January 30, 2023
by John Fech
When is the best time to fertilize my bluegrass lawn around our farm home this spring? There are two general time frames for spring lawn fertilization — late April and early June.
However, digging a little deeper, there are several other influential factors that affect timing, including the age of the soil and lawn — newer lawns (30 years old or less) need more fertilizer than older lawns. Newer lawns often struggle because of soil that is low in nutritional value and has high weed pressure.
They are usually best managed by making a fertilizer-plus-preemergence herbicide application in late April to early May — in eastern Nebraska — followed by a second application in early June. A mix of slow and quick release nitrogen fertilizer is recommended.
Older lawns usually need lesser amounts of fertilizer to perform well and have lower weed pressure. Because of the tilth of older soils and the microbial breakdown of soil organic matter, fertilizing these lawns in late May to early June is usually sufficient. Again, a slow-quick fertilizer combination is appropriate. Include a preemergence herbicide on older lawns that have a history of summer annual weed infestation.
The dates for central and western Nebraska, for instance, should be adjusted accordingly. Based on when initial green-up occurs, making an application a week to two weeks later than eastern Nebraska would be appropriate.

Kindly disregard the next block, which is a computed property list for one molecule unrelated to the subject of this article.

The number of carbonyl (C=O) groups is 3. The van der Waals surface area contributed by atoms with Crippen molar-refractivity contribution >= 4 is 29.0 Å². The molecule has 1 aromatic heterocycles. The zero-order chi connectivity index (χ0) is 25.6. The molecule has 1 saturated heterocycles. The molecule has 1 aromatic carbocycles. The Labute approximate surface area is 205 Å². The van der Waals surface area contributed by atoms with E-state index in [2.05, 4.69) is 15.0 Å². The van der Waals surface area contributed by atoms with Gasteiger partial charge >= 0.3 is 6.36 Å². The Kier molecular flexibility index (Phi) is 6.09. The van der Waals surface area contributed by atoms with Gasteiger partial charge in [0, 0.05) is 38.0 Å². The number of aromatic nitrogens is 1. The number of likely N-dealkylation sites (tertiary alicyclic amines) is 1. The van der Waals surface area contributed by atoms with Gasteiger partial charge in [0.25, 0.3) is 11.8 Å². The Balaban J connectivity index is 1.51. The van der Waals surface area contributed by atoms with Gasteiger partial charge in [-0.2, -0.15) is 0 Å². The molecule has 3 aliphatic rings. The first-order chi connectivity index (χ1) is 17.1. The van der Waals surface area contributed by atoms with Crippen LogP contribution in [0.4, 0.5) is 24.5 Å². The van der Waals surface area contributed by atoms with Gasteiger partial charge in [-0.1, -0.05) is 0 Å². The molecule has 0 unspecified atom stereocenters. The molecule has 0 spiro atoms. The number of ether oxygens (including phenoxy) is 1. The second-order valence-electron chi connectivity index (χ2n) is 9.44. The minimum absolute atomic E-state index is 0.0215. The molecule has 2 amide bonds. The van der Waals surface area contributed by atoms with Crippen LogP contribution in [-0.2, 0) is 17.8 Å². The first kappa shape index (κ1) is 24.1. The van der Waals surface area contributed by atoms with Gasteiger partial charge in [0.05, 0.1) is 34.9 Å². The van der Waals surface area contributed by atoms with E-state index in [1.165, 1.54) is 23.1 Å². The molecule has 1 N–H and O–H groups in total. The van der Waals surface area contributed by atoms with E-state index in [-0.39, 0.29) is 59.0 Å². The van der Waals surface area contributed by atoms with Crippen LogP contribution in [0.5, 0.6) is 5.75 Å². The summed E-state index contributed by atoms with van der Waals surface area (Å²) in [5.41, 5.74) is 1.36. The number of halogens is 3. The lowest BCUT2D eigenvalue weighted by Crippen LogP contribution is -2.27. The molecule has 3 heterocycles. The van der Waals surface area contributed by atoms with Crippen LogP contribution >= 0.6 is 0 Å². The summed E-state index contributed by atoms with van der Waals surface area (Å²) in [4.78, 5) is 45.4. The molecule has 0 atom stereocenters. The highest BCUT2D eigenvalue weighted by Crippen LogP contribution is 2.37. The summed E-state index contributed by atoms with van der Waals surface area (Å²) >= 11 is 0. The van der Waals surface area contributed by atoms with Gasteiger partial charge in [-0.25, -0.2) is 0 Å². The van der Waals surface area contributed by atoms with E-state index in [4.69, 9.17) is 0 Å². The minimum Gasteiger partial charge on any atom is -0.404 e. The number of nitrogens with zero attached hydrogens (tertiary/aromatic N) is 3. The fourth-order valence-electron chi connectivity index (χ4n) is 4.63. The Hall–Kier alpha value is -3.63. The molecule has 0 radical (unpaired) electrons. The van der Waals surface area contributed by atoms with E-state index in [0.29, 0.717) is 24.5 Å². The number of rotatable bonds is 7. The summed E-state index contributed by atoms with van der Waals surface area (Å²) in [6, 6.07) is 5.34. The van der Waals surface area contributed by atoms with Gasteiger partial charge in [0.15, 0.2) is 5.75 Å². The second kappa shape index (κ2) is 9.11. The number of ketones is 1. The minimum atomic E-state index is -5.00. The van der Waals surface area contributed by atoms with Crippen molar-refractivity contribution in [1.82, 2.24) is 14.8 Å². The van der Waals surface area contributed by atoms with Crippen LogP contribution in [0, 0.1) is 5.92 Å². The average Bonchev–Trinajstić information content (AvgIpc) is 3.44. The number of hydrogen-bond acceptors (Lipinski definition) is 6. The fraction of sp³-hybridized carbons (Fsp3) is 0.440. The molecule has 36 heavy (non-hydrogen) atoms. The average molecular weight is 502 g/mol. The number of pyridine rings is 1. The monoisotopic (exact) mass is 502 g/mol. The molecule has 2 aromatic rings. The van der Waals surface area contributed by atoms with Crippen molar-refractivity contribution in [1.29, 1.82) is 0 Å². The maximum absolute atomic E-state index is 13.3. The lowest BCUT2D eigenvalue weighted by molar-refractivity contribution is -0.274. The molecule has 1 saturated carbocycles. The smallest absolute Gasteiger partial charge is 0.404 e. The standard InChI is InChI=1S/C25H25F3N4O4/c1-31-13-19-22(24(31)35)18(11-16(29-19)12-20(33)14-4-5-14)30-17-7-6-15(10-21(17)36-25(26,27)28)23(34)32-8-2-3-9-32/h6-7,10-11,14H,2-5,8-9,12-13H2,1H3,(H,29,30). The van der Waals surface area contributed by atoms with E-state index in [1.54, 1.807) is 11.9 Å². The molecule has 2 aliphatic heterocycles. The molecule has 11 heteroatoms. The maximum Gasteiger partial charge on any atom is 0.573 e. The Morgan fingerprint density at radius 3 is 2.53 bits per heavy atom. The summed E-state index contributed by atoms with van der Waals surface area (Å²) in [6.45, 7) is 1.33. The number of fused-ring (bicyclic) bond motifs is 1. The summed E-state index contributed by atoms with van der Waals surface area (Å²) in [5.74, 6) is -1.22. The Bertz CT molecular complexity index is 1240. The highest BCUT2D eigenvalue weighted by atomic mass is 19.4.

Application of fertilizer in the fall will lessen the need for applications in the spring. If no fertilizer was applied in fall 2022, a light application in midspring followed by a half to three-quarters rate in early summer would help make up the shortfall.
One early fall application with 30% to 50% quick release/water soluble nitrogen will provide even release throughout fall and help maintain adequate density, color and pest resistance.
Some property owners really want a dark green, thick and highly vigorous turf. Others just want something green, and still others something in between. The expectation for the quality of the lawn greatly affects how much and how often you should fertilize.
Most lawn fertilizer products are formulated to deliver 0.9 to 1.0 pounds of actual nitrogen per 1,000 square feet if applied at the label rate. In many situations, applying a lower rate is appropriate. For example, in midfall, on new lawns or areas that are very thin or have suffered pest damage, a quarter rate of soluble nitrogen will supply the needed nutrients without wasting what cannot be absorbed or the risk of causing nitrate pollution.
Fortunately, adjusting the fertilizer rate is easily done by simply moving the fertilizer dial from the recommended setting to one-fourth to one-half of the rate.
Fech is a Nebraska Extension educator based in Omaha.
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